Art and feminism #1 - Periods in movies: from Sleeping Beauty to Orange is the New Black

Media consistent with society: hide this blood which I can’t endure to look on

Sleeping Beauty as a metaphor for puberty, here is a fascinating idea. The terrifying vision of this (menstrual?) blood drop at the end of the spindle, and here we are, dived into adulthood, after our coma from teenager and the rescue of our brave prince who crossed the forest to give us our first kiss. A very nice story, that made me reflect on all those implicit links that the movie industry made us create with periods.

Periods have inspired many horror films, and it is not that surprising. This blood coming from the inside of our bodies was surrounded by myths. For example we thought that a women on her period could turn the wine and disturbed the preparation of Mayonnaise. If this is not the devil’s work, what is? The most mentioned film when it comes to horror is Carrie, the bravest can go and have a look. Regarding the mainstream cinema, periods are often just a disruptive element that puts the characters in awkward, humiliating, painful situations. So between Sleeping Beauty that depicts period as a coma originating from a witch that makes the women wait passively for the brave knight and today, not much has changed. Or has it ?  

Netflix, come and save us

One of the most socially engaged and largely distributed show on feminism, racism and LGBTQ+ subjects is Orange is the New Black (OITNB). This show enables a change in the perception we have of periods. For those who aren’t familiar with it: the story follows several women in a prison in the US, and traces back each and every lives and roads in their most human, tragic but also common and endearing aspects. And when we fight to reduce the tax on period protections, they have to face a shortage of menstruation products, first sacrificed in any budget cut, which leads to a black market of pads and tampons, as well as a rise in alternative methods to soak up that blood.

If we go beyond the considerations we can make on the potential economies they could make if they all had washable pads, we have to admit that it’s great to finally see periods treated as what they are. They are neither great moments of pillow fights in white panties, nor a stigma of women explaining their inferiority. And by bringing the subject in a concrete way, we realize how essential it is to achieve this subtle equilibrium through which periods are considered to be a central sanitary question while not being taken as the major element to define women (not every woman have their periods, and some men do, for example in the transgender community, and periods are just a phenomenon among many other). OITNB starts deconstructing the subject from the beginning by showing that the prisoners use the pads and tampons as shoes, curlers, sleeping masks…  And by making these objects common, by making them come out of the embarrassed whisper “do you have a tampon?” it enables the subject to be taken seriously. It is also a symbolic way of showing their importance and legitimacy as a first necessity product. We need to keep in mind that the budget restriction in the prisons in the US do end up cutting access to free feminine hygiene products, this fundamental right becoming accessible only to those willing to pay 5$ for a pack of pads.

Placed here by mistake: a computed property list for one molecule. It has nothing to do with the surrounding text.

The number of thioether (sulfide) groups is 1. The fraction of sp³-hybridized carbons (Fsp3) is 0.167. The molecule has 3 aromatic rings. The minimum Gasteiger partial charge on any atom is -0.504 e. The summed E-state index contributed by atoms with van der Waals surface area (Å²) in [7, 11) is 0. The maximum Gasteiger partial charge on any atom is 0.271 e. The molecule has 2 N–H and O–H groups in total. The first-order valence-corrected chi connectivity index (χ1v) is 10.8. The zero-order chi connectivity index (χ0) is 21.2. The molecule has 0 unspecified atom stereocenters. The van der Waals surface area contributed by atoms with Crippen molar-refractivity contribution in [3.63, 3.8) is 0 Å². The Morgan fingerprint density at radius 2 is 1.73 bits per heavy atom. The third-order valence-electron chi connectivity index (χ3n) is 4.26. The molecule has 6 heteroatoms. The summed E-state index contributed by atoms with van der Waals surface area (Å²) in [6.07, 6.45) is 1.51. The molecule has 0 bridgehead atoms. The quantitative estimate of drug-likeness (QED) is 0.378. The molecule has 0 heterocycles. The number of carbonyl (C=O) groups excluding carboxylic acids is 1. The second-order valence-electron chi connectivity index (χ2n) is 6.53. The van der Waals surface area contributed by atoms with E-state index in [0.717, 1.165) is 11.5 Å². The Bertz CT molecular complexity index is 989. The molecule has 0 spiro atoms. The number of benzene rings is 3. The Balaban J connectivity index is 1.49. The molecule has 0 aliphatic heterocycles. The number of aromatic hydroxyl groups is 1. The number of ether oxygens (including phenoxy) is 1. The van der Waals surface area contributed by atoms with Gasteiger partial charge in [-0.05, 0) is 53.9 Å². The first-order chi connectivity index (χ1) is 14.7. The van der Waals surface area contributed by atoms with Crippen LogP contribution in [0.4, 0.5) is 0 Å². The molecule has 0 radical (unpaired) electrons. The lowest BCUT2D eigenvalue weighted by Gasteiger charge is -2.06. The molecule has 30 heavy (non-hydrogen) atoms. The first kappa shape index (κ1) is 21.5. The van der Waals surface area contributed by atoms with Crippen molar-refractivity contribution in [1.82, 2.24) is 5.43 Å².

When pop-culture still has progress to make

OITNB is a show that is watched by a majority of women that are aware of those issues. The only way for the subject to be truly demystified would be to see it appear in movies in a neutral manner. The idea is to influence future generations to feel more comfortable with the subject. To have a larger view on the link between art and feminism and have a glance on women in pop-culture, you can go and have a look on the channel Feminist Frequency that is both funny and instructive. Things change with social media, even though there’s a gap between the censorship and the blogs/videos on periods.

               For the anecdote, here is a short-film made by Disney The Story of Menstruation, made in 1946  (we may say that periods at the time were not the easiest subject to discuss). However this video for children is surprisingly well done and we can imagine that it has been useful for the little girls who had the opportunity to watch it. The video was massively showed in middle schools and high schools. The blood isn’t red, but apart from that, it was one of the first educative media clearly explaining the feminine biological process. Before that words like “vagina” were never heard in a video for children. This shows the ambivalent relationship we have with periods that are linked at the same time to sexuality and to violence, while being a fundamental natural phenomenon to build a society on the concept of family. And even though I have rarely seen a baby with so much mascara and lipstick, girls are encouraged to exercise and not to give up, enjoy watching it!



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